Another Musical

Isa told me that her friend invited her to see him perform in a musical. I said sure, get the time and place, and we’ll be there. Sunday rolled around and we trekked out to the valley to see the show.

As luck would have it, I was treated to yet another all-white performance of The Wiz.

The show, comprised of children 8-17, was decent. But like every other student-based performance in L.A. I’ve seen, it had two serious flaws:
canned music and wireless microphones for each singer.
I understand, having a band adds to the expense of a production, but the synergy between the performers and the band makes the show come to life. Performers having to project their voices into a theater keeps the audience engaged.

I sat there in the darkness of a beautiful, intimately-sized theater and watched each young person sing with a mic strapped somewhere to her. The voices weren’t belting out lines or bursting into gospel-type songs; instead they were singing along to canned music that popped on like a karaoke machine hiding somewhere behind the curtain.
Because the energy between the singer and music was lost, the relationship between the audience and the cast was lost as well. We were merely watching children on a stage singing random songs, in the spirit of American Idol.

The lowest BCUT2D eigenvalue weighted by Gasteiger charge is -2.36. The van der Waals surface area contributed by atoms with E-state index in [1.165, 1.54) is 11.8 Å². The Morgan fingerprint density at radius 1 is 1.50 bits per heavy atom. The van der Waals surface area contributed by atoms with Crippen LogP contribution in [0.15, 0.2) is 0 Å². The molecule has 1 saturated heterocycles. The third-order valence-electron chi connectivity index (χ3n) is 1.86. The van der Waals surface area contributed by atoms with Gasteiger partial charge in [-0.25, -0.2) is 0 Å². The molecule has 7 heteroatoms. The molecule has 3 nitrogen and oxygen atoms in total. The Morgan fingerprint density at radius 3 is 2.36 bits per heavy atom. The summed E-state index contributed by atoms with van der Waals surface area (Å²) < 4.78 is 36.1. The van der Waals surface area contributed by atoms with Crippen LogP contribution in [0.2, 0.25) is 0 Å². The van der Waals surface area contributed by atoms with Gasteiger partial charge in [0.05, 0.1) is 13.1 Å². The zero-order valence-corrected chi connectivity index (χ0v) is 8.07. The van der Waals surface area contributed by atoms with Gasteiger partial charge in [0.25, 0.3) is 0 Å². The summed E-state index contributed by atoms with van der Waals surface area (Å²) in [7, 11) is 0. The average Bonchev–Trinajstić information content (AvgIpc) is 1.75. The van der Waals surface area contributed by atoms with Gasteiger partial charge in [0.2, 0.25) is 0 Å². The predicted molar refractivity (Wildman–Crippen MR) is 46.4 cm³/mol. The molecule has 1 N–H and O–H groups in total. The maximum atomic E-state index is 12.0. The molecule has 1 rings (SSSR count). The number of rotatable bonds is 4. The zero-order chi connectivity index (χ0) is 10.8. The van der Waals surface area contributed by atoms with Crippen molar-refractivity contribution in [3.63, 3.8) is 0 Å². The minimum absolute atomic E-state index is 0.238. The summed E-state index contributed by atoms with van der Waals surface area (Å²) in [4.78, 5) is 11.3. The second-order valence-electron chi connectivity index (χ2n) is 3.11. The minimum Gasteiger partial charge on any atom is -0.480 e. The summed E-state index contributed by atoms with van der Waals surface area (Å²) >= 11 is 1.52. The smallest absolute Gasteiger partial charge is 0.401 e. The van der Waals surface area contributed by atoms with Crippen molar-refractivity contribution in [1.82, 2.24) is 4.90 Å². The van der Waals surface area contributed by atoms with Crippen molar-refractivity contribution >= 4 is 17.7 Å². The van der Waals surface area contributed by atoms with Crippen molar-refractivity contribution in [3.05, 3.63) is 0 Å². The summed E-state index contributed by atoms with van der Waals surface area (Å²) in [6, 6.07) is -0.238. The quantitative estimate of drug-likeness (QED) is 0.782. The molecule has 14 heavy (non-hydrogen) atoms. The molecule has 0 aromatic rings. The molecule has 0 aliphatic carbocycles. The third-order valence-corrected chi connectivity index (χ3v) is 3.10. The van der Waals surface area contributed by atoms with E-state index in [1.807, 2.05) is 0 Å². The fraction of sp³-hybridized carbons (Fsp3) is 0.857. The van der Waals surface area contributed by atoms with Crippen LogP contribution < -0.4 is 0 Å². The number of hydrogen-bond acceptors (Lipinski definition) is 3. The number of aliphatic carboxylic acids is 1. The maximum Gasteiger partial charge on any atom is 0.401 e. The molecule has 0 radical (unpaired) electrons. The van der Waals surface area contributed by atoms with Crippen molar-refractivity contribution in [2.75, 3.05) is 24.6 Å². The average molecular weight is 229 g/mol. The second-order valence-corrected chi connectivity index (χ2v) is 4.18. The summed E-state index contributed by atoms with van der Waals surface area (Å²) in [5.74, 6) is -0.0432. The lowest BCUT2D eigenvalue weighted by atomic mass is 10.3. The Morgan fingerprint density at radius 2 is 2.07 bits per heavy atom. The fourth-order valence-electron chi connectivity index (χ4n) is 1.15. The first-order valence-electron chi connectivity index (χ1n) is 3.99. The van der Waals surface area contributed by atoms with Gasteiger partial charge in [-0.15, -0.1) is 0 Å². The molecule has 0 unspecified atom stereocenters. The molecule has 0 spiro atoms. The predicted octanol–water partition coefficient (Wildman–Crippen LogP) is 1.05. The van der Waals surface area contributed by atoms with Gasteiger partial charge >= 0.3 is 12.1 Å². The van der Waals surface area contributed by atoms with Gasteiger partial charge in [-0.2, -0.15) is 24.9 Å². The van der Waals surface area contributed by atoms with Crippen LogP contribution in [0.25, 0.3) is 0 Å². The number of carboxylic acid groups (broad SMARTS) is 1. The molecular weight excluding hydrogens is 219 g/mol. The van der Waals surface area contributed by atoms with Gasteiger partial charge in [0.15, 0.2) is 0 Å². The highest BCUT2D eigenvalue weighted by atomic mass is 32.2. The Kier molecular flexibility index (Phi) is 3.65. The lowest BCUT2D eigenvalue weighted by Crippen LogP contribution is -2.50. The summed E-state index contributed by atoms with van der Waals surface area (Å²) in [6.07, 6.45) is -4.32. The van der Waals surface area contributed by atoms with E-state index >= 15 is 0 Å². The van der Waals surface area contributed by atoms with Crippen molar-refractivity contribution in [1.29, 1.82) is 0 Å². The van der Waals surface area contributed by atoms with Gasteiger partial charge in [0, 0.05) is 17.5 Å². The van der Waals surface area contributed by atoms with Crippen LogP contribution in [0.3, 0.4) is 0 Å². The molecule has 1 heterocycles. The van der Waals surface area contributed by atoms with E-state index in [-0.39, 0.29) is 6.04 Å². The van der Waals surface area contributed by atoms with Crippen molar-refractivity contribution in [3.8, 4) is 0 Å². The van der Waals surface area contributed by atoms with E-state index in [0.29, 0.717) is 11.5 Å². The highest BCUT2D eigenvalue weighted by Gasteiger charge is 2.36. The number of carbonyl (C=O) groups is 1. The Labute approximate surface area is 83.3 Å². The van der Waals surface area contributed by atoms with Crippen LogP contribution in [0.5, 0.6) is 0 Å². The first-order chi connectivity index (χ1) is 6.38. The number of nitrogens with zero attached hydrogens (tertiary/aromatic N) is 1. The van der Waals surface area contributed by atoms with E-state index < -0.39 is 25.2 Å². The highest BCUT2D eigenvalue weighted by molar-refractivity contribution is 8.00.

Even our small Pennsylvania high school managed to scrape together live music for their musicals. In 1986, Barbie Andretti’s Dorothy taught me the challenges of singing in a musical. At times a line was dropped, a cue missed, a glance to the band was needed. Sometimes Dorothy sang too fast; the band scrambled to slow her down, and in her final number, her last word of “home” had to ursurp the band and seemingly last forever. The conductor’s baton was up high, ready to crash down when she finished the word.

It seems technology has rendered this unnecessary for some directors. Worst moment in 2007: watching the Nutcracker Ballet, with music from a cd crackling in the speakers. I was in a beautiful theater at Pepperdine University. I looked in vain for an orchestra pit, and realized I was in for three hours of sheer hell.

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